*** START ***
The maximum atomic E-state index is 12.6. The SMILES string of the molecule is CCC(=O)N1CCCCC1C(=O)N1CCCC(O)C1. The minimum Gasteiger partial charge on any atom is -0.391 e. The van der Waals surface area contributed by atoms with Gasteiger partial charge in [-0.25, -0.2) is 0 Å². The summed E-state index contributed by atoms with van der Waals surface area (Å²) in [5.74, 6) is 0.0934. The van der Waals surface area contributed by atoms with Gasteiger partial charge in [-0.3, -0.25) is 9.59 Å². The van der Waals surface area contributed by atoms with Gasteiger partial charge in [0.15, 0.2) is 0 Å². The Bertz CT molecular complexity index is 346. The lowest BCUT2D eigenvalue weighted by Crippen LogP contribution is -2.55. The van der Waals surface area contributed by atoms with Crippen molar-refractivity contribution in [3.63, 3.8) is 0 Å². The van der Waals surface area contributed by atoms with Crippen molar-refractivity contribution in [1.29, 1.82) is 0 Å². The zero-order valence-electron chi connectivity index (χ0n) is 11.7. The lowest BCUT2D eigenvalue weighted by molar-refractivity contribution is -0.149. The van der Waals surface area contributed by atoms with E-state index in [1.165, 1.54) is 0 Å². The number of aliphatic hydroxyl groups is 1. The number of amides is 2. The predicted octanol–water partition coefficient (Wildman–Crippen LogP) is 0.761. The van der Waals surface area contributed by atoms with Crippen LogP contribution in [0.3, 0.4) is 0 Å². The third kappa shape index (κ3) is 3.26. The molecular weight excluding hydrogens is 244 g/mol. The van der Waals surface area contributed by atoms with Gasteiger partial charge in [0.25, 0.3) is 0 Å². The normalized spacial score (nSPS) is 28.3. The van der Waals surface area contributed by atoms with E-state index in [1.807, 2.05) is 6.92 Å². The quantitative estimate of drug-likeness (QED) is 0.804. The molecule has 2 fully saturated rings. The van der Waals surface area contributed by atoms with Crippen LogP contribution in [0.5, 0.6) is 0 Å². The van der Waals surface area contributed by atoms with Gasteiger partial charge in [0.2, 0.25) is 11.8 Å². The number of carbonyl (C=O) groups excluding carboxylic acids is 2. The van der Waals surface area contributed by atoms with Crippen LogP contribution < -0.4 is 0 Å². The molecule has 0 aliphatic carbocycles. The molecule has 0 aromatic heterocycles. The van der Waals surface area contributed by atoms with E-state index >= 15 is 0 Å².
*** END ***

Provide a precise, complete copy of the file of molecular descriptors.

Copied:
The maximum atomic E-state index is 12.6. The SMILES string of the molecule is CCC(=O)N1CCCCC1C(=O)N1CCCC(O)C1. The minimum Gasteiger partial charge on any atom is -0.391 e. The van der Waals surface area contributed by atoms with Gasteiger partial charge in [-0.25, -0.2) is 0 Å². The summed E-state index contributed by atoms with van der Waals surface area (Å²) in [5.74, 6) is 0.0934. The van der Waals surface area contributed by atoms with Gasteiger partial charge in [-0.3, -0.25) is 9.59 Å². The van der Waals surface area contributed by atoms with Gasteiger partial charge in [0.15, 0.2) is 0 Å². The Bertz CT molecular complexity index is 346. The lowest BCUT2D eigenvalue weighted by Crippen LogP contribution is -2.55. The van der Waals surface area contributed by atoms with Crippen molar-refractivity contribution in [3.63, 3.8) is 0 Å². The van der Waals surface area contributed by atoms with Crippen molar-refractivity contribution in [1.29, 1.82) is 0 Å². The zero-order valence-electron chi connectivity index (χ0n) is 11.7. The lowest BCUT2D eigenvalue weighted by molar-refractivity contribution is -0.149. The van der Waals surface area contributed by atoms with E-state index in [1.165, 1.54) is 0 Å². The number of aliphatic hydroxyl groups is 1. The number of amides is 2. The predicted octanol–water partition coefficient (Wildman–Crippen LogP) is 0.761. The van der Waals surface area contributed by atoms with Crippen LogP contribution in [0.3, 0.4) is 0 Å². The third kappa shape index (κ3) is 3.26. The molecular weight excluding hydrogens is 244 g/mol. The van der Waals surface area contributed by atoms with Gasteiger partial charge in [0.25, 0.3) is 0 Å². The normalized spacial score (nSPS) is 28.3. The van der Waals surface area contributed by atoms with E-state index in [1.807, 2.05) is 6.92 Å². The quantitative estimate of drug-likeness (QED) is 0.804. The molecule has 2 fully saturated rings. The van der Waals surface area contributed by atoms with Crippen LogP contribution in [0.5, 0.6) is 0 Å². The van der Waals surface area contributed by atoms with Gasteiger partial charge in [0.2, 0.25) is 11.8 Å². The number of carbonyl (C=O) groups excluding carboxylic acids is 2. The van der Waals surface area contributed by atoms with Crippen LogP contribution < -0.4 is 0 Å². The molecule has 0 aliphatic carbocycles. The molecule has 0 aromatic heterocycles. The van der Waals surface area contributed by atoms with E-state index >= 15 is 0 Å².